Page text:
| ||Living with a True Mother|
Raymond Arroyo on an unlikely woman who built an unlikely empire.
Q&A by Kathryn Jean Lopez
National Review Online
Think a book about a nun is not for you? Think again. Raymond Arroyo has written a compelling, funny, brutally honest look at a poor kid from Canton, Ohio — who had a remarkably painful childhood — who would become a multimedia pioneer and cloistered nun. How? Why? Huh? He gets into all that in his one-of-a-kind biography of Mother Angelica, the sister behind the world's biggest religious broadcaster.
Arroyo recently talked to NRO editor Kathryn Lopez about the book and the Mother Angelica in his life.
Kathryn Jean Lopez: Just before your book came out, you and yours fled your New Orleans home, which was in Hurricane Katrina's path. How is your family doing?
Raymond Arroyo: On the whole fine. But the dislocation — living away from your home, friends, and family takes an emotional toll. It's the little things that remind you how far away you are from home. Like when one of the boys asks for his costumes, or the toy horse that used to sit in the corner of his room...our emotions are still very raw all these months later.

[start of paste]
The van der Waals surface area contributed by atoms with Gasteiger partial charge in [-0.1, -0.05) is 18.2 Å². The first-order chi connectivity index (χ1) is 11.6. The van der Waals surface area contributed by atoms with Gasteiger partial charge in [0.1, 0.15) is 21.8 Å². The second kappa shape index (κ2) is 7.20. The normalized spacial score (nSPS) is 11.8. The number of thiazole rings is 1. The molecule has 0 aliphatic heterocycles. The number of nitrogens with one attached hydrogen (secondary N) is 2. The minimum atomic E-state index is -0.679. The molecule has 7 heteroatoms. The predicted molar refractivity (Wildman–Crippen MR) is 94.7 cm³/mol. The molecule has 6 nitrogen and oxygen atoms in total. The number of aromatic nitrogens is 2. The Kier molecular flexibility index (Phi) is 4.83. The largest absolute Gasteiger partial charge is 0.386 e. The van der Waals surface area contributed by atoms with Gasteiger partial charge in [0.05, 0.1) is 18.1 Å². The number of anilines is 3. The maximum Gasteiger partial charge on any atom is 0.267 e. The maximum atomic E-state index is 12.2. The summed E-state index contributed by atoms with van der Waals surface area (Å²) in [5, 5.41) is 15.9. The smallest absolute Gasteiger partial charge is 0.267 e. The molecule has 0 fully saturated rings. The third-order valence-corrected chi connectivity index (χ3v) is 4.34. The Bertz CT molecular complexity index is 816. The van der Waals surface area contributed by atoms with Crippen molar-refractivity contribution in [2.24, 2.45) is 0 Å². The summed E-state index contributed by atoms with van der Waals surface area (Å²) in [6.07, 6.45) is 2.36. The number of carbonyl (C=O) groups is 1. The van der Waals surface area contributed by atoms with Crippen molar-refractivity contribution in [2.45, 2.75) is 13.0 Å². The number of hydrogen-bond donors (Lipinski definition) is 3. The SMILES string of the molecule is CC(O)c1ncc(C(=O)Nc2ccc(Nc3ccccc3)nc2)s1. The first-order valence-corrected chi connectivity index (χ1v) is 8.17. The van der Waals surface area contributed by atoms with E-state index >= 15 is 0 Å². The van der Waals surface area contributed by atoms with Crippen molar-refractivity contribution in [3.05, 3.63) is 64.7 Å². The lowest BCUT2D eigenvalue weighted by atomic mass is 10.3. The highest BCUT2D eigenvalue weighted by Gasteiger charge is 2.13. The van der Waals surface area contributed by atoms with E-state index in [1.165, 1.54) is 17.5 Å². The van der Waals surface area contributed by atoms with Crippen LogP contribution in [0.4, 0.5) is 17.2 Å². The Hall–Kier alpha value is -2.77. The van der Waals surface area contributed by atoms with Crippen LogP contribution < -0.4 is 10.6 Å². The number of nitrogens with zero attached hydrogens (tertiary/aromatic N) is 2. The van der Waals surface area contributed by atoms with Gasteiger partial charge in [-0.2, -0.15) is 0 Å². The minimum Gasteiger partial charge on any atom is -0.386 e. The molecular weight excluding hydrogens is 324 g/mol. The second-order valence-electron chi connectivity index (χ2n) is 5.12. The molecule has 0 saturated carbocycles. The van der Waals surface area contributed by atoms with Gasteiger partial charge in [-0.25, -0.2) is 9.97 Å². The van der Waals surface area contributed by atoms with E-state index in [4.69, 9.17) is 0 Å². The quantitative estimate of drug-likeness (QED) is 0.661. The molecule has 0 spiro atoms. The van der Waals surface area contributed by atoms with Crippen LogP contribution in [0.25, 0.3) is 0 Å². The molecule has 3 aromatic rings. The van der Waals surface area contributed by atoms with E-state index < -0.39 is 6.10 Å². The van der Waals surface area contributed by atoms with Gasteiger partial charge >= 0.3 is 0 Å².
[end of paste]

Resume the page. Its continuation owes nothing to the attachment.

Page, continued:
Lopez: How do your kids cope with something so devastating? Do the older boys understand what is happening yet?
Arroyo: My oldest son certainly understands. He's six and very bright. He puts on a brave face, but there are moments — sometimes when I am putting him to bed — when he quietly asks to go home. Those are the moments that run through you like a sharp knife. What do you say? You try to be as honest as you can. My two-year-old knows we are not home, but it affects him differently. He can't communicate his sense of loss, but he does often ask to go to his grandparent's house. Thankfully, we'll be home for Christmas, so he can go there and be with them again.
Lopez: So the lady whose bio you've written put you up — I guess that means she thinks you did a decent job?
Arroyo: When Katrina hit we had nowhere to go. We were just driving north, away from New Orleans. Mother Angelica, being a Catholic nun with some knowledge of families on the run, who can find no room at any inn was very gracious. She has a beautiful guesthouse near her monastery that she made available to us. It was definitely no stable. Mother and the sisters were quite good to us. But I wouldn't presume to consider her kindness a book review — though I think she does appreciate the book.
Lopez: I get the feeling Mother Angelica would tell you if she didn't like it, in no uncertain terms. Am I right? She seems like Sister Straight Talk.